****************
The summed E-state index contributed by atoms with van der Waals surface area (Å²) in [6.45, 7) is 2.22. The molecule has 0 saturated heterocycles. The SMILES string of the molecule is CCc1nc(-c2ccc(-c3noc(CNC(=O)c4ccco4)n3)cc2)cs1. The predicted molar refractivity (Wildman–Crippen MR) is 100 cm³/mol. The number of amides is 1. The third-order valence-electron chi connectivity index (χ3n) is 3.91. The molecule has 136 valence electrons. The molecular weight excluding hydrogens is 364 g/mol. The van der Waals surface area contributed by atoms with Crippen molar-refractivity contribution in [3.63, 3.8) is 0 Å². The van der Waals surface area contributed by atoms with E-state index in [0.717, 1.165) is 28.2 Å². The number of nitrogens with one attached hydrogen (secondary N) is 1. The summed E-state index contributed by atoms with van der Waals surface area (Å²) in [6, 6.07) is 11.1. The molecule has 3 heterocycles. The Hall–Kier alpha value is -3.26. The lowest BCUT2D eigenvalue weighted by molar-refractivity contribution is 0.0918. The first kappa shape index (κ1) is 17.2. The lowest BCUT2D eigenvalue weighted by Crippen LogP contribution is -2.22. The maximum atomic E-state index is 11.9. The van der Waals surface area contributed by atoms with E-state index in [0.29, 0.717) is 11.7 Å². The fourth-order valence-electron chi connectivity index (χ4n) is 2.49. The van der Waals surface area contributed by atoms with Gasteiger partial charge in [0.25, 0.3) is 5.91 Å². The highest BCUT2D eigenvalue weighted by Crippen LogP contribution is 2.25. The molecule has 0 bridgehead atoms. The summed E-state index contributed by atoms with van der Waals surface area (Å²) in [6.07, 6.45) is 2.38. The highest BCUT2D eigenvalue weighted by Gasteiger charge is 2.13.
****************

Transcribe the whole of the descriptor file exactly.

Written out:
The summed E-state index contributed by atoms with van der Waals surface area (Å²) in [6.45, 7) is 2.22. The molecule has 0 saturated heterocycles. The SMILES string of the molecule is CCc1nc(-c2ccc(-c3noc(CNC(=O)c4ccco4)n3)cc2)cs1. The predicted molar refractivity (Wildman–Crippen MR) is 100 cm³/mol. The number of amides is 1. The third-order valence-electron chi connectivity index (χ3n) is 3.91. The molecule has 136 valence electrons. The molecular weight excluding hydrogens is 364 g/mol. The van der Waals surface area contributed by atoms with Crippen molar-refractivity contribution in [3.63, 3.8) is 0 Å². The van der Waals surface area contributed by atoms with E-state index in [0.717, 1.165) is 28.2 Å². The number of nitrogens with one attached hydrogen (secondary N) is 1. The summed E-state index contributed by atoms with van der Waals surface area (Å²) in [6, 6.07) is 11.1. The molecule has 3 heterocycles. The Hall–Kier alpha value is -3.26. The lowest BCUT2D eigenvalue weighted by molar-refractivity contribution is 0.0918. The first kappa shape index (κ1) is 17.2. The lowest BCUT2D eigenvalue weighted by Crippen LogP contribution is -2.22. The maximum atomic E-state index is 11.9. The van der Waals surface area contributed by atoms with E-state index in [0.29, 0.717) is 11.7 Å². The fourth-order valence-electron chi connectivity index (χ4n) is 2.49. The van der Waals surface area contributed by atoms with Gasteiger partial charge in [0.25, 0.3) is 5.91 Å². The highest BCUT2D eigenvalue weighted by Crippen LogP contribution is 2.25. The molecule has 0 bridgehead atoms. The summed E-state index contributed by atoms with van der Waals surface area (Å²) in [6.07, 6.45) is 2.38. The highest BCUT2D eigenvalue weighted by Gasteiger charge is 2.13.